If you have a Gigabyte motherboard, your PC might be at risk 1

Yet another motherboard manufacturer seems to be in trouble — or rather, the people who own those motherboards might be. According to security researchers, countless Gigabyte boards might be vulnerable to dangerous cyberattacks.

If you want to be extra safe, there are a couple of things you can do to protect your PC. Here’s what we know.

A Gigabyte Aorus Extreme motherboard.

According to a report published by security company Eclypsium, many Gigabyte motherboards are at risk. Eclypsium published a full list of the models that are affected by the vulnerability, and that list alone encompasses over 270 different entries. That means that if you own a Gigabyte board, chances are that you’re affected by this too. Both AMD and Intel platforms might be compromised.

To give you a quick recap on what’s going on, Eclypsium has found a vulnerability within the firmware of those Gigabyte motherboards. Gigabyte’s own software automatically updates the firmware without further prompts, and because of that, it opens the door to potential attacks.

The list of risks is huge, but individual users are in less danger than organizations that run multiple computers equipped with Gigabyte boards. This is because the attacker would have to be using the same network as you in order to divert the software updater to download a harmful payload instead of a new firmware update. Still, this could be dangerous and awfully difficult to get rid of. To make matters worse, out of the three possible download locations for Gigabyte’s firmware, one of them is only using a plain HTTP address instead of HTTPS, further lowering the security of the downloading process.

While this is a quite sophisticated and situational hack, if a threat actor or hacker group manages to carry out the attack, the consequences could be disastrous. Let’s go over them quickly.

For one, hackers could exploit vulnerable software built into a computer’s firmware in order to pose as a legitimate feature. From there, they could gain full access to the affected PC and network. UEFI rootkits and implants, which are a type of malware, also pose a great threat because they’re executed before your system even starts up. As such, not even reinstalling the operating system and wiping your drives clean would be enough to get rid of them.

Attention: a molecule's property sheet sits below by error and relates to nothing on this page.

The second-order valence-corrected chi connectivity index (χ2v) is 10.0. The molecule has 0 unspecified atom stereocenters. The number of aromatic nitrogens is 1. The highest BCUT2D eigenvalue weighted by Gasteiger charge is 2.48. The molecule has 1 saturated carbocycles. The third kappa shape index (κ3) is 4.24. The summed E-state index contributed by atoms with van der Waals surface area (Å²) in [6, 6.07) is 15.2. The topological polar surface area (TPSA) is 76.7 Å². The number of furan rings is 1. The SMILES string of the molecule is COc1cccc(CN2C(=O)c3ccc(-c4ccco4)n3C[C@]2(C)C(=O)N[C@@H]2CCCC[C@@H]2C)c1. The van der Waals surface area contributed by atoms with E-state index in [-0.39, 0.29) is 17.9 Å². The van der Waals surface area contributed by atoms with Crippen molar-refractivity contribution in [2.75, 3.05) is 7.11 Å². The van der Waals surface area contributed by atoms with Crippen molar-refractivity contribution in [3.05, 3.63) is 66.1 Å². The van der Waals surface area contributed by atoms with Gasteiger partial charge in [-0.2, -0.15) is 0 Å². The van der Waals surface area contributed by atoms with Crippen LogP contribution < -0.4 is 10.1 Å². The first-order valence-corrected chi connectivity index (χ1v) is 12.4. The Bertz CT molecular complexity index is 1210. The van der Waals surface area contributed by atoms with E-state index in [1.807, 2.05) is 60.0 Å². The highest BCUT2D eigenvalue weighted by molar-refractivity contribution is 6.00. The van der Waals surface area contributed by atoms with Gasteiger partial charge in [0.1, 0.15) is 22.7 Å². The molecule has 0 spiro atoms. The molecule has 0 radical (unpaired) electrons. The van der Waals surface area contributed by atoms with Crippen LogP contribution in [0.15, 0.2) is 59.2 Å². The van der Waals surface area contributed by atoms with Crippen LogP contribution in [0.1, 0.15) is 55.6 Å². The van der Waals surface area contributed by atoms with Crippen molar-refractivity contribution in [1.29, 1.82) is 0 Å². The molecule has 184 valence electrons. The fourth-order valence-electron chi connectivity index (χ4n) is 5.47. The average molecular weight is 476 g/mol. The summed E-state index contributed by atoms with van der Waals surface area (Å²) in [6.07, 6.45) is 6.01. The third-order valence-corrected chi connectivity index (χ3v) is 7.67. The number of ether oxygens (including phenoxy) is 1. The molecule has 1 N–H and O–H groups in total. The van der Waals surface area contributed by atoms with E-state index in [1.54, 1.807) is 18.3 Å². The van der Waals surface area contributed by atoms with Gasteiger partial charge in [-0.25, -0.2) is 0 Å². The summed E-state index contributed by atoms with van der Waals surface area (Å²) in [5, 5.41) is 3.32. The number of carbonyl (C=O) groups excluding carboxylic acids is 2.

Perhaps the worst thing of all is that the firmware download occurs during system start-up, so you’d likely be none the wiser until it would be too late. Eclypsium goes into a lot of detail in its report as to what the dangers of this vulnerability are, so make sure to read it here if you’re interested.

How to protect yourself

The front of a Project Stealth PC.

Gigabyte is working with Eclypsium in order to fix this issue. The company released an official statement, saying that its engineers have already addressed the potential risks in the latest beta version of the BIOS. This means that owners of Intel 700/600 or AMD 500/400 boards could go ahead and download the update and stay safe, but using a beta version of the BIOS comes with some risks of its own. It’s unclear whether using it would affect the board warranty at this point.

Fortunately, Eclypsium has also provided a couple of fixes that can tide you over until Gigabyte clears everything up. You’ll first have to enter the BIOS. This is most commonly done by tapping the F2 or Del key over and over during the time when your PC is starting up, but if that doesn’t work, check out our guide on how to use the BIOS to see if there are any other keys you might need to mash here.

Once you’re on the options screen, navigate to the App Center Download & Install feature and disable it. This turns off automatic updates. We also recommend setting a BIOS password to add an extra layer of security.

Motherboards, in general, have had their share of troubles lately. As Gigabyte is battling this problem, Asus also finds itself in the crossfire following a huge AMD Ryzen 7000 controversy. Instead of a cybersecurity threat, users with Asus boards have found their PCs at risk of burning up.

Editors’ Recommendations